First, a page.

Kehilat Hadar is constrained by needing to find spaces that can fit all of the people who come to our services - there are not a lot of available spaces in our neighborhood. Generally, churches are available when other spaces are booked. Synagogues affiliated with the Orthodox, Conservative, and Reform movements, in addition to Kehilat Hadar, have all at times met in church buildings.
There are a variety of halakhic sources you can consult about this issue - the following are responsa by Israeli Orthodox rabbis, and written relatively recently:
Yechaveh Da'at v.4 # 45
Tsits Eliezer v. 14 #91
Aseh Lekha Rav v. 1 #59 and v. 4 #53
An on-line responsum about entering churches and mosques from the Masorti Movement in Israel can be found at http://www.responsafortoday.com/vol6/2_1.pdf. It is written in Hebrew, and cites some of the responsa above, as well as other rabbinic and halakhic sources on this topic.
For the most part, the possible prohibition on going into a church comes from the Talmud's concern about idolatry (avodah zarah). However, for the past several centuries, most authorities have not considered Christianity to be idolatry - you can find this in the writings of the Meiri, for example, a famous rabbi and halakhic authority in 14th century Provence. Here's a link to some of what he wrote:
(quoted in an article at http://www.chiefrabbi.org/dd/views.html)
Many modern halakhic authorities have the same perspective. There is also an interesting document written by a commission of French rabbis about Jewish views of Christianity posted on-line at http://www.bc.edu/research/cjl/meta-elements/texts/cjrelations/resources/documents/jewish/France1973.htm that, in section 2, gives a variety of traditional sources indicating that even from the time of Tosafot (early Talmudic commentators) the rabbis have not considered Christianity to be idolatry.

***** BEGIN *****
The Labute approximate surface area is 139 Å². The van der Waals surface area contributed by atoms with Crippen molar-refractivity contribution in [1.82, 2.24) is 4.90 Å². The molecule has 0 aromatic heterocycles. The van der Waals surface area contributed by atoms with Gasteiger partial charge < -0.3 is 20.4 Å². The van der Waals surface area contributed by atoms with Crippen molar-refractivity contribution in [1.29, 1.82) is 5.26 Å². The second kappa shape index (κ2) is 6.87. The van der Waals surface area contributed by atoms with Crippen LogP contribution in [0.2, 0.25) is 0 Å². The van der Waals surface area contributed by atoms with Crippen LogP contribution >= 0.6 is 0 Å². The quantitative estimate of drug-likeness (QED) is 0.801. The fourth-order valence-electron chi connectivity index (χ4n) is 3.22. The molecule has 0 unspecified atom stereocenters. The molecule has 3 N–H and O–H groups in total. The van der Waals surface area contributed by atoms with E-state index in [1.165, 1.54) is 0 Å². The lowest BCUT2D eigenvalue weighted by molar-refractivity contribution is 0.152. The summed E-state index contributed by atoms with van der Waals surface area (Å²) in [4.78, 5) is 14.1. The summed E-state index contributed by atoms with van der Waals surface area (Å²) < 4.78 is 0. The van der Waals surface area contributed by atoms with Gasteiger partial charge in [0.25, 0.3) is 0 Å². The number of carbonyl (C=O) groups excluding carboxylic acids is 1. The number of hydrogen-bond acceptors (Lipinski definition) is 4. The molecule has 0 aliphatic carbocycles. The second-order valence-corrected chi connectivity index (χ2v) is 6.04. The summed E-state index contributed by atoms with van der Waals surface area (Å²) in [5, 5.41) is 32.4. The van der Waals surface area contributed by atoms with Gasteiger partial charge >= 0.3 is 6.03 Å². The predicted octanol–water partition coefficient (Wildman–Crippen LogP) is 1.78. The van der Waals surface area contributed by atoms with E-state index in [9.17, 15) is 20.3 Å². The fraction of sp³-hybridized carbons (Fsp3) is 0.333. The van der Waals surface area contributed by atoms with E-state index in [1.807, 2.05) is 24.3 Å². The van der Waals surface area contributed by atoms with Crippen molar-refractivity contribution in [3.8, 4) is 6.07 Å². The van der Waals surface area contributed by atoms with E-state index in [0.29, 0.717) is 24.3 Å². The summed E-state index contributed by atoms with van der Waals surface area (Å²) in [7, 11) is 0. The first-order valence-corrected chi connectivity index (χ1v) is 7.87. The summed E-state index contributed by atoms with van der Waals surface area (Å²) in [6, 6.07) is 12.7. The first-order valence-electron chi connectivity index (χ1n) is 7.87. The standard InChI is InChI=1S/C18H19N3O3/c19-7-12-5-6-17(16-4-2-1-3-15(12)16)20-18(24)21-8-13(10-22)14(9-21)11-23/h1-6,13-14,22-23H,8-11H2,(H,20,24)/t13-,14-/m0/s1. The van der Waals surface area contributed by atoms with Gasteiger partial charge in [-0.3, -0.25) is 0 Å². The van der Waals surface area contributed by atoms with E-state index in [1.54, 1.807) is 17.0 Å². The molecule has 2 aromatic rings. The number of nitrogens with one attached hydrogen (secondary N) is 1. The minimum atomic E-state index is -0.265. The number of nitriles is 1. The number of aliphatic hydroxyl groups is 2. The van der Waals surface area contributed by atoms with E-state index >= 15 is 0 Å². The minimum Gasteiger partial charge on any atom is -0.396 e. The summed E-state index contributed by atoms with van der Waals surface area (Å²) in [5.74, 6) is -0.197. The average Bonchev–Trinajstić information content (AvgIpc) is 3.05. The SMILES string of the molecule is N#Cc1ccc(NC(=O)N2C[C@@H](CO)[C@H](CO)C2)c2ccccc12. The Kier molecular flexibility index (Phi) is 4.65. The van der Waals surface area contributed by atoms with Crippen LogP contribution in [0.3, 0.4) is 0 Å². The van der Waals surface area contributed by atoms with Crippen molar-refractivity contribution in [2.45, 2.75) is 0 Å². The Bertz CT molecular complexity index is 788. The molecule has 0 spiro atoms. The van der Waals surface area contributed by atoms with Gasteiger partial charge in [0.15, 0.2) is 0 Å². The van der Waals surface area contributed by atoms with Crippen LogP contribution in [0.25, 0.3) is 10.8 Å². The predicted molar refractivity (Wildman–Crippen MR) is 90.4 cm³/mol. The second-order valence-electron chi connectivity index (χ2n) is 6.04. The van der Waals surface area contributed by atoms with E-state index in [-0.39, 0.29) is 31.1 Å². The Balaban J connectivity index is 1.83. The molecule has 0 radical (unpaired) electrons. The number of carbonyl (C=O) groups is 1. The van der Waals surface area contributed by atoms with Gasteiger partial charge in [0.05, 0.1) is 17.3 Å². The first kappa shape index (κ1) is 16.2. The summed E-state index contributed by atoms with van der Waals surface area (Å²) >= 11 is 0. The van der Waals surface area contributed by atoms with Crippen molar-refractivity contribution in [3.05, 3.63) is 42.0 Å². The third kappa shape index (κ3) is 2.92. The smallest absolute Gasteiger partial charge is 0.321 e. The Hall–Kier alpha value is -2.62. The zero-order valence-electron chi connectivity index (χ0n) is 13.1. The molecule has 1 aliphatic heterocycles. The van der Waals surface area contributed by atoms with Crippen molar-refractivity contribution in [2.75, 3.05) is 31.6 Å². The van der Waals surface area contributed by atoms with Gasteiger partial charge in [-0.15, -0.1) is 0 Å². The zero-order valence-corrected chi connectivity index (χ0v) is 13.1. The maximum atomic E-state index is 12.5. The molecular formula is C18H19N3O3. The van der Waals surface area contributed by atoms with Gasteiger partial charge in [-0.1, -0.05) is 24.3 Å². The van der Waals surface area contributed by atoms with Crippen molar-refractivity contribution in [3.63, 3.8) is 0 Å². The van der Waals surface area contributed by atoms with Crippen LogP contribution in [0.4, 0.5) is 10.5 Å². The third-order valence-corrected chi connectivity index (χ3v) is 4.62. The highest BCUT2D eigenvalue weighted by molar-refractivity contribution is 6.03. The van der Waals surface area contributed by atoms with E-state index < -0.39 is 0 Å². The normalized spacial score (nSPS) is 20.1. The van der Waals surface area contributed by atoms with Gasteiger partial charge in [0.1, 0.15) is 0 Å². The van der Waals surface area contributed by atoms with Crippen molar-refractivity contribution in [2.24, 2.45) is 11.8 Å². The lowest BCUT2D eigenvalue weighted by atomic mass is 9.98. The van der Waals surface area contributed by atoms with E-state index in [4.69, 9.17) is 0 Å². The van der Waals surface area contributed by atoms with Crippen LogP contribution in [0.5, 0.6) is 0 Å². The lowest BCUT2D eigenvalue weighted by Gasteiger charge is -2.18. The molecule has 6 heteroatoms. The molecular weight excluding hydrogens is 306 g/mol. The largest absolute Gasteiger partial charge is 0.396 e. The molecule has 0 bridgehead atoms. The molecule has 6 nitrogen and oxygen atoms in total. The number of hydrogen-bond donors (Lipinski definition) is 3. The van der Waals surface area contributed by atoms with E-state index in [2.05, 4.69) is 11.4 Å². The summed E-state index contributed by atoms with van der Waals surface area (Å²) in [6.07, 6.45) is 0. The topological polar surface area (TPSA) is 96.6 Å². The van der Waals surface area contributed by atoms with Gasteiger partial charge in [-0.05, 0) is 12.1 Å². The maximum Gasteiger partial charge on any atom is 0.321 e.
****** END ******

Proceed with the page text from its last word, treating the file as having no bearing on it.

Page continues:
Finally, Rav Soloveitchik, the pre-eminent 20th century American Orthodox rabbi, once said that, although in general one should not go into a church, it would be permissible to go to an auditorium or other area in the church building if you could go in through a door that was not used for going into the church's sanctuary. When Kehilat Hadar meets at the Second Presbyterian Church, we meet in a basement room that is not used for church services, and the door we use to go in is not generally used by people coming in to the church sanctuary for services (there are several doors on that side of the building, and for services the church opens the middle ones up - we use the one all the way on the left).
Meeting in a church building is not ideal, but there are not a lot of free spaces for us to use, so we view this as a temporary solution until we can find something better. For some people, there is a comfort issue with meeting in such a space regardless of what the halakhic sources say, and we certainly understand that.